|Annuals, like these petunias, only last for a single season.|
|Perennials, like Echinacea, can survive over the winter and come back from their roots the following spring.|
|This Coreopsis does best in full sun.|
|The best time to water your lawn is in early morning or late evening when the sun is the weakest.||
Annuals will grow, bloom and die all in one season. Typically we use annuals in areas here we want a LOT of colour, as they will flower all season. Perennials will live for many years, they grow and bloom and after winter they come back from the roots. Perennials usually flower for only a part of the season and will be 'vegetative' (i.e. green leaves only) when not in bloom.
First make sure you know what you have is it deep most of day shade, or is it burning hot most of day, or some combination of sun and shade. Once you know the conditions then match up the plants that best fit. As example, petunias are great flowers for sun gardens, while most ferns prefer shade. Plant tags a are good source of info, look at our plant resource area for articles on sun/shade gardens and plants. Regarding house exposure the south or southwest facing houses often have not only sun but also heat to contend with. We see that in hot gardens it is more important to make sure you have good organic mater in the soil, and are using a mulch to help keep your flowers watered. Remember that eight cm of mulch will reduce your watering, keep soil temps cooler, and reduce weeds!
Typically most plant foods suggest you use them every four to six weeks, more frequently if they are water soluble (that is they mix with water and are applied as liquids). Reading the directions of your plant food is a good start. We also are great fans of the 'feed at half strength and twice as often' school of plant food. If you have the time, cut the rate of the fertilizer in half, then apply it more frequently. This reduces the risk of burning the lawn or plants with too strong a food, and gives a more uniform feeding so there will be less dramatic fluctuation in plant growth. All you need to make this plan work is a little more time.
We have several good articles on watering on the site. A good rule of thumb is about 3-4 cm a week of water, less in cool times of year, maybe a bit more in heat of summer. The key to using less water is to not waste it. A few ideas:
- Only water in the morning or evening, not in the hot sun (to reduce loss due to evaporation)
- When you water, water deeply to get the roots to grow down, avoid light 'sprinklings'
- Use drip irrigation on trees and flowers versus overhead sprinklers - this puts the water right where it belongs
- Use mulch to keep water in (and weeds out)
Annuals often are either cool or warm season flowers. Pansies are the best known of annual flowers that will flower while the night temps are low, but sort of poop out when the summer heat starts. While some of the heat loving plants will not do well early in spring when it is cool, coleus, New Guinea impatiens and vinca are some well-known warm season plants. For a great looking annual flower bed many folks plan a 'change-out' mid summer. Plant the cool flowers early in spring, say late April, then by end of June come back in with the warm flowers.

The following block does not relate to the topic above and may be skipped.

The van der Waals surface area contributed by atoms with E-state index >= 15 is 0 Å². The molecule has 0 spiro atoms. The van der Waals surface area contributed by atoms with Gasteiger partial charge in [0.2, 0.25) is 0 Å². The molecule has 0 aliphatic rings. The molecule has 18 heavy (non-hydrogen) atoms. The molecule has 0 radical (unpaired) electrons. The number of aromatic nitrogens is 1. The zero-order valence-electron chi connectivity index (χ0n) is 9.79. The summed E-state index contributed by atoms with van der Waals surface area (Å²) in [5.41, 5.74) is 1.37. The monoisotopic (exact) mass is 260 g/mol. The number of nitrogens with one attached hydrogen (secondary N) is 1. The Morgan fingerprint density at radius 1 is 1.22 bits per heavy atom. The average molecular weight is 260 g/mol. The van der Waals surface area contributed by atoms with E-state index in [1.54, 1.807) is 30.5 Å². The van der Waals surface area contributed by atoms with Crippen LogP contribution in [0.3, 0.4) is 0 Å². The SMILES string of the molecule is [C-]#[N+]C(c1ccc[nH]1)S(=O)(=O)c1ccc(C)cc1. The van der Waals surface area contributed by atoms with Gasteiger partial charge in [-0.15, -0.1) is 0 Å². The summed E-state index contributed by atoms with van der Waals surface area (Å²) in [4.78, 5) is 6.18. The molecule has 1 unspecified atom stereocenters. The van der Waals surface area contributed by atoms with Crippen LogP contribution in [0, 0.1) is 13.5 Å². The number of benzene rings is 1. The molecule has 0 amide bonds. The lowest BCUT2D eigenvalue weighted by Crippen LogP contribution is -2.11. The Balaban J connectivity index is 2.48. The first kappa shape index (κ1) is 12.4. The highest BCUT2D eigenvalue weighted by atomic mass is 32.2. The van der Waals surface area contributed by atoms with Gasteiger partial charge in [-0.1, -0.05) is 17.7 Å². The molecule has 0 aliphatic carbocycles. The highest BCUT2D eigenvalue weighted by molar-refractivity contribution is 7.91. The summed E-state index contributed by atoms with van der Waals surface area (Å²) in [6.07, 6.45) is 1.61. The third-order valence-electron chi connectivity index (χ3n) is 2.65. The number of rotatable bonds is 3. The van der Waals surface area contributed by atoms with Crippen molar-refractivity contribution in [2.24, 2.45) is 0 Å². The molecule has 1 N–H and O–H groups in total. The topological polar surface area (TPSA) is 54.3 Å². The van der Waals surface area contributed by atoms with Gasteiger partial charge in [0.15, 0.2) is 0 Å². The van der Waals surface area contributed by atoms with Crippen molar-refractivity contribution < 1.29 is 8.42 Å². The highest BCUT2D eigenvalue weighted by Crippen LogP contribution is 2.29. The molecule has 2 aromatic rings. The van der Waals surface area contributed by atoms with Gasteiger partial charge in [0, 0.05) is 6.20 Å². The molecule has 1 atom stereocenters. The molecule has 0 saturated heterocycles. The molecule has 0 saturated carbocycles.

Well, of course you have sunflowers (Helianthus), which range from 16 inches to 15 feet tall! Here are some others: cockscomb (Celosia) (30 in.), cornflower (Centaurea) (3-4 ft.), cleome (4 ft.), strawflower (Helichrysum) (14 in. to 4 ft.), salvia (14-20 in.), snapdragon (Antirrhinum) (16 in. to 4 ft.), zinnia (10 in. to 2 1/2 ft.).
Funny question, as the answer is it depends on how much in a hurry you are. Most baskets will hold four to six small plants, say the size you buy in spring in a cell-pack. If you are in a big hurry to have a full basket, plant 6 or more. If you have some patience then three to four is loads.
The frost free date in Southern Ontario varies per location, but historically May 24 is the start of the safe time to plant all annuals. However, cool temperature-loving annuals such as pansies can go into the garden well ahead of the 24th! Different annuals have different tolerances to cold temperatures. We like snaps, viola, dianthus, and pansies early, ahead of the warmer weather.
Some plants are just plain hungry, and the petunia, especially the spreading types such as Wave, really need to be fed. We think petunias can be fertilized about twice as heavily as other annual flowers. We really like to use a time-release food in the soil AND a liquid food every two weeks. If you feed heavy all summer you will avoid the yellow petunia leaf. Some other annuals are light feeders, the most famous of which is the New Guinea impatiens. With these plants, we like going the other way — feeding them at a lower rate, maybe half as much as recommended. A overfed New Guinea impatiens will be very green and have loads of leaves with not as many flowers as you would like.
Generally the rule of thumb with shrubs is to prune them after they have flowered. So, for spring flowering shrubs such as mock orange or lilacs, if you prune them in winter you will cut off the flowers, so waiting till after the flower is usually best.